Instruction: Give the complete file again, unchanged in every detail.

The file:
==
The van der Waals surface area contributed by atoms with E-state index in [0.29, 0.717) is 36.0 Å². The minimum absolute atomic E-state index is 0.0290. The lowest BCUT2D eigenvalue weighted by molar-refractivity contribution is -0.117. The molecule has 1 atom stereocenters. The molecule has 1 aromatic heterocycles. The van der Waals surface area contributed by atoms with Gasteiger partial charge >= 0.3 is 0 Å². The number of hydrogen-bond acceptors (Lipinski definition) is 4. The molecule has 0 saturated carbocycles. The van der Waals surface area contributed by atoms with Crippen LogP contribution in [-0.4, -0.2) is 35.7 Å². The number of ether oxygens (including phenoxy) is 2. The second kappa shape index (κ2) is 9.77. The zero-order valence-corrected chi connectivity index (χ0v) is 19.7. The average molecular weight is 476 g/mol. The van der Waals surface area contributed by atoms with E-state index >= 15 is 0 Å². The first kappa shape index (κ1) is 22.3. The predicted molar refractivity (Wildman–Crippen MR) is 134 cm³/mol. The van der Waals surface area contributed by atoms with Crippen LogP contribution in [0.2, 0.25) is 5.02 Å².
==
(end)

The van der Waals surface area contributed by atoms with E-state index in [0.29, 0.717) is 36.0 Å². The minimum absolute atomic E-state index is 0.0290. The lowest BCUT2D eigenvalue weighted by molar-refractivity contribution is -0.117. The molecule has 1 atom stereocenters. The molecule has 1 aromatic heterocycles. The van der Waals surface area contributed by atoms with Gasteiger partial charge >= 0.3 is 0 Å². The number of hydrogen-bond acceptors (Lipinski definition) is 4. The molecule has 0 saturated carbocycles. The van der Waals surface area contributed by atoms with Crippen LogP contribution in [-0.4, -0.2) is 35.7 Å². The number of ether oxygens (including phenoxy) is 2. The second kappa shape index (κ2) is 9.77. The zero-order valence-corrected chi connectivity index (χ0v) is 19.7. The average molecular weight is 476 g/mol. The van der Waals surface area contributed by atoms with E-state index >= 15 is 0 Å². The first kappa shape index (κ1) is 22.3. The predicted molar refractivity (Wildman–Crippen MR) is 134 cm³/mol. The van der Waals surface area contributed by atoms with Crippen LogP contribution in [0.2, 0.25) is 5.02 Å².